Buckhorn sees TPP as a chance to grow the 80,000 jobs the giant Port of Tampa already provides. The agreement enhances “our ability to sell made in America goods to largely the Far East via the Panama Canal,” Buckhorn says. “It would be foolish not to support that.” Other mayors like Emanuel see opportunities in exporting not only goods but also business services, which tend to cluster in cities—like the young software engineers congregating at 1871. Completing TPP “is essential for the architects who work here, the lawyers, the manufacturers, our software developers,” says Emanuel. “Growth for Chicago’s economy requires more markets to sell into.” Even in places where the statewide debate favors protectionism, mayors and local leaders in such cities as Columbus, Ohio, are investing in aggressive strategies to promote exports and attract foreign talent and investment.
Christopher Cabaldon, the mayor of West Sacramento, California, since 1998, remembers that when he first started attending Mayors’ Conference meetings on trade only mayors from cities with big ports or major exporters would participate. Now, cities of all sizes recognize their stake in finding their global “niche,” says Cabaldon, who chairs the Mayor’s Conference committee on jobs. So many cities, in fact, have successfully tapped global opportunities that Brookings research shows that the nation’s 100 largest metro areas account for nearly 90 percent of all U.S. exports and roughly three-fourths of jobs in foreign-owned companies. The top 118 metro areas also host 85 percent of foreign students.
These same population hubs are now increasingly indispensable to Democratic political fortunes. In 2012, Obama amassed more of his total victory margin in just his 100 best counties than any presidential winner since at least 1920. And Democrats now control the mayor’s offices in virtually all big cities—even in the reddest states.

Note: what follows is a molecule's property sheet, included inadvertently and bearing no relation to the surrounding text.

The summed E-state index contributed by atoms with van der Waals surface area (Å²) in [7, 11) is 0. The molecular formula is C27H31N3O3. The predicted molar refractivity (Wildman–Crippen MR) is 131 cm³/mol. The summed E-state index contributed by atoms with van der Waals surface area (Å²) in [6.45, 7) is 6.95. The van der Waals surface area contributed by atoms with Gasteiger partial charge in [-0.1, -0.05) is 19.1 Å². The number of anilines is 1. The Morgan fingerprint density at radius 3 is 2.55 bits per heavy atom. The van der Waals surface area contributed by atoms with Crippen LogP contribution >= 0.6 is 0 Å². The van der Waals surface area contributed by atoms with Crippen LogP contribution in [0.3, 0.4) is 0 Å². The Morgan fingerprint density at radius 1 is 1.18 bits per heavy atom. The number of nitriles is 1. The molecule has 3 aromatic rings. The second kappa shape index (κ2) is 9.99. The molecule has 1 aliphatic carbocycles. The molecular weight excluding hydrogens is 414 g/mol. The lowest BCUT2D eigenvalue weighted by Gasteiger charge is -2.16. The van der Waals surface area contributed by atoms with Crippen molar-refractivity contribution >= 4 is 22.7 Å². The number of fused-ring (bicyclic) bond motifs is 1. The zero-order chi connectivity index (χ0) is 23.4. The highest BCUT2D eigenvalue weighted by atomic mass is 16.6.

Yet in their national debate, Democrats are elevating the protectionist sentiments of blue-collar workers who largely vote Republican over the desire for expanded trade in the growing urban centers that now anchor their electoral coalition. Buckhorn and Cabaldon are two of many mayors scratching their heads over that calculation.
Both men say the answer to understandable anxieties about economic change is to provide workers in threatened industries with training to compete for new jobs—not to renounce opportunities from expanded trade in the vain hope of protecting existing firms and jobs. Blocking trade agreements, Cabaldon notes, won’t stop the changes powered by the unrelenting forces of technological advance and global competition. “The notion that you can just freeze your metropolitan economy in place right now, or the way it used to be, is just a fiction we [mayors] can’t live with,” Cabaldon says. “So it’s a question of what are the tools we have to make the best of the opportunities, reduce the suffering from the dislocation and then figure out how to compete.”
Neither Sanders nor Clinton has framed the new economic reality anywhere near so cogently. It’s a special kind of Democratic myopia that America’s inexorable integration into the global economy looks so much clearer from the base of the party in the cities than it does from its apex in the race for the White House.